Pittsford Village Hall is located at 21 North Main Street, Pittsford NY 14534; phone: 585-586-4332. The village was incorporated in 1827.
Photo: Rebecca R. Gombach, photographer.
Beginnings [1, 2]
The first white men known to have visited the area which is now the village of Pittsford were the soldiers in the army of the Marquis de Denonville, renowned for his expedition against the Seneca Indians in 1679. They bivouacked at Big Spring, a well-known Native American meeting place. The first white settlers of the area, Israel and Simon Stone, arrived in 1789 and erected the first crude dwelling near Big Spring. According to local tradition, the Stones' dwelling is incorporated in the structure at 38 State Street, a Greek Revival style farmhouse several blocks east of the Pittsford Village Historic District. The fertile land of the region attracted many settlers, and by the late 1790s the community was comprised of emigrants from eastern New York State, New York City, Vermont, Massachusetts and England. Land speculation became an extremely profitable enterprise, the speculators and capitalists prospered, and the young village became a thriving business center for the surrounding farmlands.
Pittsford is the oldest of Monroe County's 10 incorporated Villages. The Village was part of the Phelps and Gorham purchase sold through the land office at Canandaigua. The Village was first settled in 1789 when Israel Stone built a log home, the Village's first building, adjacent to "The Big Spring".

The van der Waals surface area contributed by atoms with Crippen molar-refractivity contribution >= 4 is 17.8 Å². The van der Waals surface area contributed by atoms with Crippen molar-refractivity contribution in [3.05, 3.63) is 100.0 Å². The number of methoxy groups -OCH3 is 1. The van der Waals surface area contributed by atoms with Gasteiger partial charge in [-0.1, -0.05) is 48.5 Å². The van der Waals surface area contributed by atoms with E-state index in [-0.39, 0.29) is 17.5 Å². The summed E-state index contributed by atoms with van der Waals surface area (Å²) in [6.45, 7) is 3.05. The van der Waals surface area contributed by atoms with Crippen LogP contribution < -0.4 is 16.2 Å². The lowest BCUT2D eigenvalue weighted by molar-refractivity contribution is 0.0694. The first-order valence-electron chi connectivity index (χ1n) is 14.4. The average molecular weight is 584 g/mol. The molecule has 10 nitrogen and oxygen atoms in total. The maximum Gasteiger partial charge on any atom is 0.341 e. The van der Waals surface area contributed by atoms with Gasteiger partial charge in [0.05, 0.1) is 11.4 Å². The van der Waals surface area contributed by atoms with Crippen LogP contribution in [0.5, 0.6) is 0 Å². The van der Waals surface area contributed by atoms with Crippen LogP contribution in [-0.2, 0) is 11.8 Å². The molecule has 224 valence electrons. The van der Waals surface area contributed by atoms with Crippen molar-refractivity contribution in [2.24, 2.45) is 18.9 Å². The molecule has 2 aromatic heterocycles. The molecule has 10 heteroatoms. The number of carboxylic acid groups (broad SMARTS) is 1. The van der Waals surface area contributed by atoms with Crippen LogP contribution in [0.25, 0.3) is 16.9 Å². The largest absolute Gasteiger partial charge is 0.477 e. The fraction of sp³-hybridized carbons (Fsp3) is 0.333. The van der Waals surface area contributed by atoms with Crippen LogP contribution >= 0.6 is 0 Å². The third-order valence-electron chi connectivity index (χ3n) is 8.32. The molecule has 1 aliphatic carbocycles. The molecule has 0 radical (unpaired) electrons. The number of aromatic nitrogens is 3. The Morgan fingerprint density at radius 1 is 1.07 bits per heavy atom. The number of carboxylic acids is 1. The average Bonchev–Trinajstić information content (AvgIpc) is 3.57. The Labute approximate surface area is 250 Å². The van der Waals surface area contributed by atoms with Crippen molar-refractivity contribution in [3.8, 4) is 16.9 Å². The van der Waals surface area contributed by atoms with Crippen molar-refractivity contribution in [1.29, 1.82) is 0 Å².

During the first decade of the 19th Century a hamlet began to form a mile south of the present "Four Corners" near the present location of the Pioneer Cemetery. This settlement quickly became the political and social center for the Town of Northfield, which originally encompassed the eastern half of Monroe County.
As soon as the route of Governor Clinton's Erie Canal was plotted, development of the young settlement migrated north to its current location. In 1814 Samuel Hildreth established a stagecoach line that grew to serve most of Western New York. The stage business led to the establishment of a number of hotels in the Village of Pittsford.
After the Erie Canal opened in 1822, the Village grew rapidly as speculators, contractors and merchants made fortunes from canal trade. The Village's surviving legacy of Federal Style architecture is evidence of the prosperity derived from the canal.
By the 1830's Pittsford was eclipsed by the enormous growth experienced by the nearby Village of Rochesterville. However, the arrival of the Rochester & Auburn railroad in 1834 assured Pittsford would remain an important shipping center for local produce and grains through the 19th and 20th Centuries. Today the canal warehouses are an important element of the Village's historic character.
The transformation of Pittsford from a farming community into a suburban community began when affluent Rochesterians built country estates during the second half of the 19th Century. With the construction of the Rochester & Eastern Trolley line and the development of the automobile, Pittsford was within easy reach of Rochester and the Village began to experience increased residential development.